Journalist Kathy Bedell owns a digital media company in Leadville, CO that publishes Leadville Today and Saguache Today. she may be reached at info@saguachetoday.com.

Saturday’s Symposium: Water, Water, Water!

Water, it’s the life source in Saguache Today and the entire San Luis Valley. Photo: Saguache Today/Kathy Bedell

Organizers of the very first “State of the Basin Symposium” announced one more heavy hitter will be added to the speaker list at this Saturday’s event: Former U.S. Secretary of Interior Ken Salazar.  

The Washington D.C. heavy hitter and former Colorado Senator will join the state’s new Attorney General Phil Weiser for a day of brim-filling water data. Looks like the Centennial State’s spotlight will be in Alamosa at the end of this week.

The inaugural Rio Grande “State of the Basin Symposium” will be held from 9 a.m. – 4 p.m. Saturday, Feb. 23, on the Adams State University (ASU) campus. the event is free and open to the public.

Center stage will be the nearly 1,900 miles of a major waterway once described by western legend Will Rogers as “the only river I know of that is in need of irrigating.” And for San Luis Valley farmers and ranchers, that statement rings even truer today.

Ken Salazar

According to the Rio Grande’s official website: “From its headwaters in the San Juan Range of the Colorado Rockies to the Gulf of Mexico at Brownsville, Texas, the Rio Grande draws from 11 percent of the continental US, with much of that being drought-prone land. That vulnerability is compounded by scores of dams and irrigation diversions, which has left significant portions of the river dry in recent years. In 2001 the river failed to reach the Gulf of Mexico for the first time. In 2002, it happened again.”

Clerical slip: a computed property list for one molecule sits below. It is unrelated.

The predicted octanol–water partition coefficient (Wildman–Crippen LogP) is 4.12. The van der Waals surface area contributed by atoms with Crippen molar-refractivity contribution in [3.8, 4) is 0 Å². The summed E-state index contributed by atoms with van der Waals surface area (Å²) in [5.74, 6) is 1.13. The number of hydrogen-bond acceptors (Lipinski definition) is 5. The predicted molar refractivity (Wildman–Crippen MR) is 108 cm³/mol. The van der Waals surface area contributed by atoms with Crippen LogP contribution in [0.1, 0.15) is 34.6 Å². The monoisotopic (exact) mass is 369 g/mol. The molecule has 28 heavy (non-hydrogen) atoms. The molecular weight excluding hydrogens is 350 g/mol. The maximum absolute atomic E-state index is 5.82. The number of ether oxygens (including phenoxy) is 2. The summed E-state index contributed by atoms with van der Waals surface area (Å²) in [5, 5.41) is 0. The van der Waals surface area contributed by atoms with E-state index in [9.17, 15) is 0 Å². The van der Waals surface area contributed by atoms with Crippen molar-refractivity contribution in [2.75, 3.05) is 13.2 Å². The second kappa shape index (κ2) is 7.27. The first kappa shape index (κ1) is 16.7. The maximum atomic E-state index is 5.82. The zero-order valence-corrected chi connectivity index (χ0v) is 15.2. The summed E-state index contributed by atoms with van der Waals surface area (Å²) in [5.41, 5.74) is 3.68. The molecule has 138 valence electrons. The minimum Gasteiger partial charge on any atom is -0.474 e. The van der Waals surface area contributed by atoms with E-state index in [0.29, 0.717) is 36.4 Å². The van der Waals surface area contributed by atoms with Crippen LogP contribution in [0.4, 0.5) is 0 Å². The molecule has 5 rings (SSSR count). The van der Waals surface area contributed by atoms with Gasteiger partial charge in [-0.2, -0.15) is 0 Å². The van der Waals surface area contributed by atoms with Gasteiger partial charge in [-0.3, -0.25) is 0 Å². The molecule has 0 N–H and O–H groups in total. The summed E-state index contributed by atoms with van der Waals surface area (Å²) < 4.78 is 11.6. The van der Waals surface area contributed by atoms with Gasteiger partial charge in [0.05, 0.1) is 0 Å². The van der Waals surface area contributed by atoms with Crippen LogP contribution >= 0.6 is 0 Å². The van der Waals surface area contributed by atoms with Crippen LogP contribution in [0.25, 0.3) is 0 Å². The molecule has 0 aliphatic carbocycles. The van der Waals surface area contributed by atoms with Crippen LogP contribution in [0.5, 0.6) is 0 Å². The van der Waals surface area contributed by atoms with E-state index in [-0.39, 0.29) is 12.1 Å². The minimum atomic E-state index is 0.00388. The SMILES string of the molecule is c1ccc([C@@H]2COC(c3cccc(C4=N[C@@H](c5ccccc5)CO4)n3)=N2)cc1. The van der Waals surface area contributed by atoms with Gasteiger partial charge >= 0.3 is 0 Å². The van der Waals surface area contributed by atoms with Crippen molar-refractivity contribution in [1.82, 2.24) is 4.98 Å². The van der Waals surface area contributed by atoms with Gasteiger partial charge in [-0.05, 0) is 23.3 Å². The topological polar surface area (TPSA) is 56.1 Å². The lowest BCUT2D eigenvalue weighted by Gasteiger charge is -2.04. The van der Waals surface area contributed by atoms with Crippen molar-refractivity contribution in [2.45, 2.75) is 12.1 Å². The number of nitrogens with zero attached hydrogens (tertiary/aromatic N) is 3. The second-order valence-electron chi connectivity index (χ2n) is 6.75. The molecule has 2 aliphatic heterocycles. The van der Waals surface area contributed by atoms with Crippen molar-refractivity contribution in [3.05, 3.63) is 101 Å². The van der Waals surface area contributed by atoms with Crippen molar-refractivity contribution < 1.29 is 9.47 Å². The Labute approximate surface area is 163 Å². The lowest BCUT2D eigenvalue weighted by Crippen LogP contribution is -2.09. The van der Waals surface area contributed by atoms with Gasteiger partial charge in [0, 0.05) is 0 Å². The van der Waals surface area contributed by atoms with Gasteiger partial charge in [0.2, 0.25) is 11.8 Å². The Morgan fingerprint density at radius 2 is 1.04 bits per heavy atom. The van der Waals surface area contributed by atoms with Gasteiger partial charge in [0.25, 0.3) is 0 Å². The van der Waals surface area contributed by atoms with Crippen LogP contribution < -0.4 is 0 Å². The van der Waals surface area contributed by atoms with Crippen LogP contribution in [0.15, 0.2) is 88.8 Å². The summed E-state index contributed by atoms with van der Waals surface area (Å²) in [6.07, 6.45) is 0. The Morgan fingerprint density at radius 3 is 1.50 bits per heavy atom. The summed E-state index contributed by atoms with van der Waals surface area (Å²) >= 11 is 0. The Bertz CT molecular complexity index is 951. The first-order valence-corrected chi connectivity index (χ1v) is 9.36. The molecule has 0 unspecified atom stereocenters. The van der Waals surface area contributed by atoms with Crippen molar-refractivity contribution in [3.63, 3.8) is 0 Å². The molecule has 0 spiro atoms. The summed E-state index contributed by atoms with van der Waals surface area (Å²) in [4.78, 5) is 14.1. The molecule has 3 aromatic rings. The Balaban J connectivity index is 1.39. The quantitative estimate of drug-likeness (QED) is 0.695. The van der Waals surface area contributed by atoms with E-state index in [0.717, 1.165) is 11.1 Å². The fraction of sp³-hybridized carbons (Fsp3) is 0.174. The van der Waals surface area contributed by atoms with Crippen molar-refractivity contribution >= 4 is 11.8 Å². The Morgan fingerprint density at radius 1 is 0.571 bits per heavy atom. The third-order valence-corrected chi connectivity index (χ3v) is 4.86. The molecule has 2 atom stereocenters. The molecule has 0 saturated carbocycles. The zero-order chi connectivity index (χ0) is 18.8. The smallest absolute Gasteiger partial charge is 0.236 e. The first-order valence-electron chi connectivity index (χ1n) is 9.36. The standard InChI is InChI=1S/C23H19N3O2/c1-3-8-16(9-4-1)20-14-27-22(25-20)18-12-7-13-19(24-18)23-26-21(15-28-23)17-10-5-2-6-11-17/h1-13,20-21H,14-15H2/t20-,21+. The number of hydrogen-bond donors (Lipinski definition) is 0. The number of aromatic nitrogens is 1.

That was nearly two decades ago. Today, the accelerating crisis has brought the waterway’s situation far beyond a startling quote or present day “meme.” In fact, it’s that uncertain future that will bring local stakeholders, along with ASU student leaders together with county, state and federal officials in Alamosa near the river’s headwaters in the San Juan Mountain Range for a day-long information exchange.

“As part of an emerging Water Education Initiative at Adams State, the Salazar Center aims to help ‘grow the next generation of water leaders,’” said Salazar Center Director, Linda Rio de la Vista. “We are working with the Valley’s many water partners to bring relevant and useful information to ASU’s students and faculty and the local community. The time is now to raise our level of knowledge on the critical water issues here, and to engage more people in community-based efforts for a sustainable water future. We need everyone’s help to make that possible.”

A number of knowledgeable local experts and teachers will address topics of Rio Grande Basin Water Management 101; Groundwater Management and Subdistricts; the Water Economy; Water and Land Conservation and Acequias; Water, Wildlife, and Restoration of Rivers, Streams and Wetlands; Water and Education; Water and Recreation; and Water and Soil Health.

Local water leaders will also present overviews and updates on key aspects of our current water conditions and challenges. Craig Cotten, Division 3 Engineer for the Colorado Division of Water Resources, Cleave Simpson, General Manager of the Rio Grande Water Conservation District and Chair of the ASU Board of Trustees, and Heather Dutton, Manager of the San Luis Valley Water Conservancy District (SLVWCD) and the Rio Grande Basin Representative on the Colorado Water Conservation Board will speak in the morning session in the Richardson Hall Auditorium.

Adams State University’s Salazar Rio Grande del Norte Center and the RGWCD are hosts of the event. Additional sponsors include the SLVWCD, Conejos Water Conservancy District and the San Luis Valley Irrigation District.

Parking for this free event is available in campus parking lots along Edgemont Blvd. and on the east side of McDaniel Hall. Permits are not required on Saturdays.

For more information visit State of the Basin Symposium, or contact Linda Rio de la Vista, Director of the Salazar Rio Grande del Norte Center, at 719-850-2255 or riodelavista@adams.edu.